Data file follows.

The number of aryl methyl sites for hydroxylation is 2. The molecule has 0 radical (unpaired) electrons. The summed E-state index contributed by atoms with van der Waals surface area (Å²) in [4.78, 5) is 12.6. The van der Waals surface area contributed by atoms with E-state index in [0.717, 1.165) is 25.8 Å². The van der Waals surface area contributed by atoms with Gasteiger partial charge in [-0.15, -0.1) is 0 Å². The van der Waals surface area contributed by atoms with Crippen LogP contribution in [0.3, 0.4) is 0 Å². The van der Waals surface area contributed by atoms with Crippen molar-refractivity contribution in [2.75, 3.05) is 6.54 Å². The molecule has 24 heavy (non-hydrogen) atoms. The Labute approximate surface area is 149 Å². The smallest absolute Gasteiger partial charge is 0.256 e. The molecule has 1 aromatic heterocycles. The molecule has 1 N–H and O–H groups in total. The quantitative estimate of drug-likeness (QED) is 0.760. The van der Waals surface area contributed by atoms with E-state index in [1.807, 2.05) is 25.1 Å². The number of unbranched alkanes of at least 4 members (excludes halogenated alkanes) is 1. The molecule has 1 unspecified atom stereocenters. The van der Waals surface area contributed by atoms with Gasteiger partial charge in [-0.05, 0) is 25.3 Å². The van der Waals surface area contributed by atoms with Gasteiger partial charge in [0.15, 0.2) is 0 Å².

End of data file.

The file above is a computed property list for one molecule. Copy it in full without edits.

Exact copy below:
The number of aryl methyl sites for hydroxylation is 2. The molecule has 0 radical (unpaired) electrons. The summed E-state index contributed by atoms with van der Waals surface area (Å²) in [4.78, 5) is 12.6. The van der Waals surface area contributed by atoms with E-state index in [0.717, 1.165) is 25.8 Å². The van der Waals surface area contributed by atoms with Gasteiger partial charge in [-0.15, -0.1) is 0 Å². The van der Waals surface area contributed by atoms with Crippen LogP contribution in [0.3, 0.4) is 0 Å². The van der Waals surface area contributed by atoms with Crippen molar-refractivity contribution in [2.75, 3.05) is 6.54 Å². The molecule has 24 heavy (non-hydrogen) atoms. The Labute approximate surface area is 149 Å². The smallest absolute Gasteiger partial charge is 0.256 e. The molecule has 1 aromatic heterocycles. The molecule has 1 N–H and O–H groups in total. The quantitative estimate of drug-likeness (QED) is 0.760. The van der Waals surface area contributed by atoms with E-state index in [1.807, 2.05) is 25.1 Å². The number of unbranched alkanes of at least 4 members (excludes halogenated alkanes) is 1. The molecule has 1 unspecified atom stereocenters. The van der Waals surface area contributed by atoms with Gasteiger partial charge in [-0.05, 0) is 25.3 Å². The van der Waals surface area contributed by atoms with Gasteiger partial charge in [0.15, 0.2) is 0 Å².